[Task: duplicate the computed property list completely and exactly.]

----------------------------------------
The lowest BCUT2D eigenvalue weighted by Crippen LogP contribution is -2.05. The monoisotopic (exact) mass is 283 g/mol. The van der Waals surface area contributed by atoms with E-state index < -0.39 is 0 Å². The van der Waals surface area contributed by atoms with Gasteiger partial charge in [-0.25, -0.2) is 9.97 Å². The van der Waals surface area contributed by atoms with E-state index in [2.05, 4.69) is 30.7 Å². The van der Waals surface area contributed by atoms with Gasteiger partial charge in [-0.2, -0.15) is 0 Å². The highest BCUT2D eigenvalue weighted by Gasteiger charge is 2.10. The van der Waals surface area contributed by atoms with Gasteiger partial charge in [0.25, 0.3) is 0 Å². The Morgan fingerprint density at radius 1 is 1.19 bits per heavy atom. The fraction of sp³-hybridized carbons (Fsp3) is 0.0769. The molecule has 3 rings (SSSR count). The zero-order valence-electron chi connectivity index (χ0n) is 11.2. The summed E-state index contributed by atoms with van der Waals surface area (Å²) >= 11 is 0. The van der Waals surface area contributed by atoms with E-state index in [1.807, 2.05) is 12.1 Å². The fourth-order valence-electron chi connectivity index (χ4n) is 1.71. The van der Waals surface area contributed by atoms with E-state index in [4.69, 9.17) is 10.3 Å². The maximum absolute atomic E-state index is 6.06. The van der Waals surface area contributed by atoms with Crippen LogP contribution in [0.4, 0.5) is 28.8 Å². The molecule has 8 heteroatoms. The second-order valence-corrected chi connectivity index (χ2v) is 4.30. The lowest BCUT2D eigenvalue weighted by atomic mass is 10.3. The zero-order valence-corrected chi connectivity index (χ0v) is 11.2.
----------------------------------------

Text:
The lowest BCUT2D eigenvalue weighted by Crippen LogP contribution is -2.05. The monoisotopic (exact) mass is 283 g/mol. The van der Waals surface area contributed by atoms with E-state index < -0.39 is 0 Å². The van der Waals surface area contributed by atoms with Gasteiger partial charge in [-0.25, -0.2) is 9.97 Å². The van der Waals surface area contributed by atoms with E-state index in [2.05, 4.69) is 30.7 Å². The van der Waals surface area contributed by atoms with Gasteiger partial charge in [-0.2, -0.15) is 0 Å². The highest BCUT2D eigenvalue weighted by Gasteiger charge is 2.10. The van der Waals surface area contributed by atoms with Gasteiger partial charge in [0.25, 0.3) is 0 Å². The Morgan fingerprint density at radius 1 is 1.19 bits per heavy atom. The fraction of sp³-hybridized carbons (Fsp3) is 0.0769. The molecule has 3 rings (SSSR count). The zero-order valence-electron chi connectivity index (χ0n) is 11.2. The summed E-state index contributed by atoms with van der Waals surface area (Å²) >= 11 is 0. The van der Waals surface area contributed by atoms with E-state index in [1.807, 2.05) is 12.1 Å². The fourth-order valence-electron chi connectivity index (χ4n) is 1.71. The van der Waals surface area contributed by atoms with E-state index in [4.69, 9.17) is 10.3 Å². The maximum absolute atomic E-state index is 6.06. The van der Waals surface area contributed by atoms with Crippen LogP contribution in [0.4, 0.5) is 28.8 Å². The molecule has 8 heteroatoms. The second-order valence-corrected chi connectivity index (χ2v) is 4.30. The lowest BCUT2D eigenvalue weighted by atomic mass is 10.3. The zero-order valence-corrected chi connectivity index (χ0v) is 11.2.